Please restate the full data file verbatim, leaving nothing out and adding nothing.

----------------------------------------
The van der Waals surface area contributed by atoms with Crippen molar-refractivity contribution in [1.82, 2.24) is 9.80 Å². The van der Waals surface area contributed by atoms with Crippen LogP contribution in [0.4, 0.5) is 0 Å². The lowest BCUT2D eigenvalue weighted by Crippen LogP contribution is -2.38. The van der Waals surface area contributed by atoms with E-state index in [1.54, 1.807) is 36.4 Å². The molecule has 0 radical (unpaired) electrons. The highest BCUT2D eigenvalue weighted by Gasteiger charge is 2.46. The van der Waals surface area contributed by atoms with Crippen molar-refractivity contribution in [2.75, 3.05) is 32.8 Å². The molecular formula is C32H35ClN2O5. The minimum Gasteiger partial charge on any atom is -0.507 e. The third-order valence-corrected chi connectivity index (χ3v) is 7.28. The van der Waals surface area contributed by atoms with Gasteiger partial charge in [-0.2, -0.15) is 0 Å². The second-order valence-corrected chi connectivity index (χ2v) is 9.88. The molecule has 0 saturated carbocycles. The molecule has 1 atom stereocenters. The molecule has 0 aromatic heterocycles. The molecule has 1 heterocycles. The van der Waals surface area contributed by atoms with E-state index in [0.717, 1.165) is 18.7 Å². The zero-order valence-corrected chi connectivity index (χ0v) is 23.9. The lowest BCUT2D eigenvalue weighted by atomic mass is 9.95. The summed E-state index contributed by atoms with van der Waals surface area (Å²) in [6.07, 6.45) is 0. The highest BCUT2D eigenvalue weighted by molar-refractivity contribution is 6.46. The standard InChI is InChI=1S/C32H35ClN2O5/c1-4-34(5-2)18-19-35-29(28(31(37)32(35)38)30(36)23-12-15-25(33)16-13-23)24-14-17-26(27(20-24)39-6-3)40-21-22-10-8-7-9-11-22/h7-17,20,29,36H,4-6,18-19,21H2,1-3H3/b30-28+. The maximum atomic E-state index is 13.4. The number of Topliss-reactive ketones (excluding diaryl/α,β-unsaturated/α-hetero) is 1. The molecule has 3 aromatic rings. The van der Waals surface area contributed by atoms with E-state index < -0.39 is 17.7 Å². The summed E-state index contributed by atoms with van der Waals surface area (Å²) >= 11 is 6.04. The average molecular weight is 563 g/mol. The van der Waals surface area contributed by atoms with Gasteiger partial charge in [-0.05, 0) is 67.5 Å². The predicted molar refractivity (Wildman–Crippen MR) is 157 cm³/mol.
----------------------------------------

The van der Waals surface area contributed by atoms with Crippen molar-refractivity contribution in [1.82, 2.24) is 9.80 Å². The van der Waals surface area contributed by atoms with Crippen LogP contribution in [0.4, 0.5) is 0 Å². The lowest BCUT2D eigenvalue weighted by Crippen LogP contribution is -2.38. The van der Waals surface area contributed by atoms with E-state index in [1.54, 1.807) is 36.4 Å². The molecule has 0 radical (unpaired) electrons. The highest BCUT2D eigenvalue weighted by Gasteiger charge is 2.46. The van der Waals surface area contributed by atoms with Crippen molar-refractivity contribution in [2.75, 3.05) is 32.8 Å². The molecular formula is C32H35ClN2O5. The minimum Gasteiger partial charge on any atom is -0.507 e. The third-order valence-corrected chi connectivity index (χ3v) is 7.28. The van der Waals surface area contributed by atoms with Gasteiger partial charge in [-0.2, -0.15) is 0 Å². The second-order valence-corrected chi connectivity index (χ2v) is 9.88. The molecule has 0 saturated carbocycles. The molecule has 1 atom stereocenters. The molecule has 0 aromatic heterocycles. The molecule has 1 heterocycles. The van der Waals surface area contributed by atoms with E-state index in [0.717, 1.165) is 18.7 Å². The zero-order valence-corrected chi connectivity index (χ0v) is 23.9. The lowest BCUT2D eigenvalue weighted by atomic mass is 9.95. The summed E-state index contributed by atoms with van der Waals surface area (Å²) in [6.07, 6.45) is 0. The highest BCUT2D eigenvalue weighted by molar-refractivity contribution is 6.46. The standard InChI is InChI=1S/C32H35ClN2O5/c1-4-34(5-2)18-19-35-29(28(31(37)32(35)38)30(36)23-12-15-25(33)16-13-23)24-14-17-26(27(20-24)39-6-3)40-21-22-10-8-7-9-11-22/h7-17,20,29,36H,4-6,18-19,21H2,1-3H3/b30-28+. The maximum atomic E-state index is 13.4. The number of Topliss-reactive ketones (excluding diaryl/α,β-unsaturated/α-hetero) is 1. The molecule has 3 aromatic rings. The van der Waals surface area contributed by atoms with E-state index < -0.39 is 17.7 Å². The summed E-state index contributed by atoms with van der Waals surface area (Å²) >= 11 is 6.04. The average molecular weight is 563 g/mol. The van der Waals surface area contributed by atoms with Gasteiger partial charge in [-0.05, 0) is 67.5 Å². The predicted molar refractivity (Wildman–Crippen MR) is 157 cm³/mol.